In response, the company has pulled all the internal levers it can, cutting back on controllable expenditures, paring down low-priority projects, and focusing more on its most significant customers. Ultimately, however, that won’t be enough, says innovation leader Stork. Under these circumstances, survival is more a matter of the economics of competition. “R&D is not only a function of revenue but also of what your competitors do,” he says, “and that changes how you look at the metrics that relate to innovation ROI [return on investment]. How large is the market? What market share do you have today? What growth is there in the market itself? How is your competitor positioned? Do you have a chance to grow there? All of the strong players in this recession are looking over their shoulders at what the other guys are doing.”
Few companies face Applied Materials’ combination of extreme pressure to innovate and significantly declining revenues. So the company’s decision to diversify into other businesses, most notably solar panels, is especially fortuitous. Doing so, Stork notes, allows Applied Materials to transfer its R&D expertise in silicon to other technologies with similar requirements. That kind of thinking is critical in an economic environment that rewards getting that slight extra boost from your R&D efforts.
The Downturn’s Upside
Judging from the data in this year’s study, the results of our survey, and our conversations with executives, the recession’s effect on innovation activity has not been as severe as some observers of the business scene might have anticipated. Innovation has become central to every company’s efforts to compete, and the degree of competition has been in no sense reduced by the downturn; if anything, it has been heightened. Long product development cycles have forced companies to maintain their R&D spending even when revenues decline. And most companies are fully aware of the need to be in position to profit from the coming upturn.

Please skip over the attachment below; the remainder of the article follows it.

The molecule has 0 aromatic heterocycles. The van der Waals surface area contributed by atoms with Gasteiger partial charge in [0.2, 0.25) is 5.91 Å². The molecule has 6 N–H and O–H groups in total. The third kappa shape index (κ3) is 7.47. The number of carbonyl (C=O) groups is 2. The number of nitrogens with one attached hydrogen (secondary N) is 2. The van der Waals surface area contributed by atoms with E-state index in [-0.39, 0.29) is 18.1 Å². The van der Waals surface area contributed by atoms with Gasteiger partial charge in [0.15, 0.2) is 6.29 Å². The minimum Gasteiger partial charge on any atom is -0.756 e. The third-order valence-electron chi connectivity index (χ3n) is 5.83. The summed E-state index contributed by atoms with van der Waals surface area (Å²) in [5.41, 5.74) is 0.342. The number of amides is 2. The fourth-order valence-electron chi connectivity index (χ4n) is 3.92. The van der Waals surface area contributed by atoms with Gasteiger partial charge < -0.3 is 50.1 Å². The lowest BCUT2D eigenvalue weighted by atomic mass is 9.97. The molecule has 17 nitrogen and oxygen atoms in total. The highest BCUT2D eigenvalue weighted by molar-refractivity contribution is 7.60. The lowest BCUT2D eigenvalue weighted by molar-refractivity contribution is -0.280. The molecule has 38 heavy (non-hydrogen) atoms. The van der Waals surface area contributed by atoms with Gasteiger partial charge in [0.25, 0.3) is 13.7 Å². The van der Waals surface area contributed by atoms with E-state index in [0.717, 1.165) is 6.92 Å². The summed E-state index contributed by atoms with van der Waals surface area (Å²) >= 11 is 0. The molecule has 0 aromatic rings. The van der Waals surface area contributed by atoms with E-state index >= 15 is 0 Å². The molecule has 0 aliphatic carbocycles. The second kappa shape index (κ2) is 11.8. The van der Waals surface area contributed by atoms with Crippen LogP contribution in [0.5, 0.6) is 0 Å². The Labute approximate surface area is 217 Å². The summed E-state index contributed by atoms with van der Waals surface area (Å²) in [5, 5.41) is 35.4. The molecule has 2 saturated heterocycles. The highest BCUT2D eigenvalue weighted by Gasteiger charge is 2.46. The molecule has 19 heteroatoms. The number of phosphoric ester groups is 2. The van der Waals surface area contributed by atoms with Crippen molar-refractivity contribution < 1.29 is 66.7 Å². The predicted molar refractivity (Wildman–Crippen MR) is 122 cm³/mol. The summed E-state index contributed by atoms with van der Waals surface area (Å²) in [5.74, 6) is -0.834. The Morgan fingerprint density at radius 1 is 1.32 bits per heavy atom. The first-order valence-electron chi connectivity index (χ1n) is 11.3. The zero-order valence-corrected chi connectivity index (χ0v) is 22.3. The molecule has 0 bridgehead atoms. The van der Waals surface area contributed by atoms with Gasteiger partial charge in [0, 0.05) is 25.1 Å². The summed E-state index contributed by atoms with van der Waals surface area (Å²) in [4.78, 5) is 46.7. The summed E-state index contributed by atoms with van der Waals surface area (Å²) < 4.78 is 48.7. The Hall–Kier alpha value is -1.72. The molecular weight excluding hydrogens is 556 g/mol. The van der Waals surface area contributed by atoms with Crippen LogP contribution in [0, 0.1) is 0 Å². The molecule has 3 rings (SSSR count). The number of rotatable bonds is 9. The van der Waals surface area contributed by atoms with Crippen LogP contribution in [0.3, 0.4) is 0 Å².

In many ways, the recession has forced the corporate sector to improve its approach to innovation. Virtually all the companies we contacted noted that they have learned to streamline R&D processes, to make sure their product development filters more effectively reflect economic reality, to make smart bets on advantaged technologies, and to kill weak projects more quickly. All these changes should help them get more from their R&D investments over time.
As we head into a better business environment, smart companies will see this recession as a learning experience. Every company should take the time to assess the strengths and weaknesses of its innovation systems and processes. The downturn no doubt revealed some major gaps in innovation capabilities. Fix them now. Doing so right away will pay dividends in terms of speed-to-market, quality of execution, and capacity — both in the coming upturn and well into the future.
Booz & Company Global Innovation 1000: Methodology
Booz & Company identified the 1,000 public companies around the world that spent the most on research and development in 2008. To be included, companies had to make data on their R&D spending public; all data is based on the last full-year data reported by June 30, 2009. Subsidiaries more than 50 percent owned by a single corporate parent were excluded because their financial results are included in the parent company’s reporting. This is the same core approach we have used in the previous four years of the study.
For each of the top 1,000 companies, we obtained key financial metrics for 2001 through 2008, including sales, gross profit, operating profit, net profit, R&D expenditures, and market capitalization. All foreign currency sales and R&D expenditure figures through 2008 were translated into U.S. dollars at the average exchange rate for the respective year. In addition, total shareholder return was gathered and adjusted for each company’s corresponding local market. Exchange rate fluctuations in the list itself may affect comparison with prior years’ studies.
Each company was coded into one of nine industry sectors (or “other”) according to Bloomberg’s industry designations, and into one of five regional designations as determined by each company’s reported headquarters location. To enable meaningful comparisons across industries, we indexed the R&D spending levels and financial performance metrics of each company against its industry group’s median values.
To understand more about the impact of the recent economic downturn on innovation spending and strategy, we also conducted a Web-based survey of more than 290 senior managers and R&D professionals from 230 different companies around the globe. The companies participating represented more than US$230 billion in R&D spending, or 44 percent of the total Global Innovation 1000 R&D spending for 2008. Respondents came from all the industry sectors; geographically, 49 percent came from North America, 38 percent from Europe, 13 percent from Asia, and less than 1 percent from the rest of the world.